The following are some steps that owners can take to help improve and maintain wildlife habitat in their woodlots.
Develop long-term goals for your woodlot. These might include a sustainable commercial hardwood harvest, a small annual harvest for firewood, or harvesting to accelerate the rate of succession of abandoned pastureland to forest. Apply the appropriate silvicultural methods for the tree species and condition of your woodlot and the goals you want to achieve. This approach should yield a diversity of healthy forest communities across the landscape. Many of our silvicultural approaches are based on natural disturbance processes.
For example, selection silviculture (single-tree and group selection) mimics individual and group tree mortality due to windthrow, ice, insects, diseases, and old age, whereas shelterwood silviculture mimics moderate-intensity understorey fires. Native wildlife has adapted to natural disturbances, so applying these techniques should ensure that suitable habitat is available for most species. Whenever possible, enlist the aid of a professional forester to help develop good-quality harvesting prescriptions, and use certified tree markers to ensure the prescriptions are properly applied. Discuss with loggers the need to work carefully around residual trees to reduce logging damage.
Tree species diversity
Keep uncommon tree species to increase diversity in your woodlot and assist in maintaining genetic diversity across the landscape. Some trees are uncommon because they are near the limit of their geographical range. Such trees may have genetic adaptations different from those in the main species range, so they should be retained to maintain genetic variability. Other tree species may be uncommon in the local landscape as a result of existing soil types and moisture levels or past harvesting practices. The retention of uncommon trees may provide wildlife habitat not provided by common trees. For example, woodpeckers rarely excavate cavities in conifers. So the presence of a few hardwood trees in white and red pine stands can significantly increase the number of cavity trees and the wildlife species that use them.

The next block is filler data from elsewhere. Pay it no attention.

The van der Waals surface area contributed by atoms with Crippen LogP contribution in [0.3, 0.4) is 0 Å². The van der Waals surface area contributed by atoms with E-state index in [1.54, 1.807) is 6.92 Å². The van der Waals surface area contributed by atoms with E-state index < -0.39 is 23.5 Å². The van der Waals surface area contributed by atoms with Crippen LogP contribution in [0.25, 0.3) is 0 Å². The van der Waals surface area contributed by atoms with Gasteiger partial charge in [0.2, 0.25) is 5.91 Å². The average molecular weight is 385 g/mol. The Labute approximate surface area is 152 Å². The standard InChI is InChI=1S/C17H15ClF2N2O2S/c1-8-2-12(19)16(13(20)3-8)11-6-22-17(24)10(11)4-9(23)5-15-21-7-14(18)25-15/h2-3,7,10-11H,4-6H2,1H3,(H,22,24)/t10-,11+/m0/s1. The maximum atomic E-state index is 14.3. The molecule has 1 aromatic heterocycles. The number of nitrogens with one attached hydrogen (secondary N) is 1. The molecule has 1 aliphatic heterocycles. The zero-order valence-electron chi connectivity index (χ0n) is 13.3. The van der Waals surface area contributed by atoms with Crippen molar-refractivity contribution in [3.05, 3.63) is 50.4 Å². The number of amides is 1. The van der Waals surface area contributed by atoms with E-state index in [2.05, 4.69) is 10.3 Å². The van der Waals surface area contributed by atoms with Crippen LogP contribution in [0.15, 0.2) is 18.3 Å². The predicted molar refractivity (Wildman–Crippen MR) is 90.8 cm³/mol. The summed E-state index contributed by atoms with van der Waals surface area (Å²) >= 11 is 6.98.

Mast trees are trees that produce nuts and berries. The production of mast, such as acorns and beech nuts, has a huge effect on the abundance of many wildlife populations including small mammals, grouse, deer and bears. Plan to keep a minimum of 10 mast trees/ha in your woodlot. These trees should be large (25+ cm diameter), dominant trees, with healthy crowns. Keep mast trees in the following order of preference: oak, beech, cherry, hickory, basswood, butternut, walnut and ironwood. Note that butternut is listed as an endangered species under Ontario’s Endangered Species Act, and cannot be harvested without satisfying the requirements outlined in the Regulations.
Conifers in hardwood stands
In the past, southern Ontario hardwood stands contained higher densities of conifers than we observe today. The dense year-round canopy of mature conifers provides wildlife with shelter from poor weather, places to hide from predators, seeds and foliage to feed on, nesting or resting sites, and a significantly reduced snow depth under their canopy. Plan to keep a minimum of 10 conifer trees/ha in your woodlot, some of which you may want to keep in clumps, as this would increase their positive thermal and snowpack effects in winter. These trees should be large (25+ cm diameter) and healthy. Keep conifer trees in the following order of preference: hemlock, red spruce, white pine, white cedar, white spruce and balsam fir.
Supercanopy trees reach above the forest canopy; they have survived past disturbances and hence are taller and older than the trees in the surrounding area. Supercanopy trees are often large conifers, such as white pine, but may also be large oaks or aspen. These trees provide structural diversity and are excellent landmarks for birds. They often serve as perching, roosting (i.e., resting), or nesting sites for raptors, including hawks and bald eagles. Supercanopy white pines are preferred refuge trees for mother black bears with cubs, and bears often bed down at the base of these trees. Endeavour to keep at least one supercanopy tree/4 ha. These trees should be large (60+ cm in diameter) and higher than surrounding trees.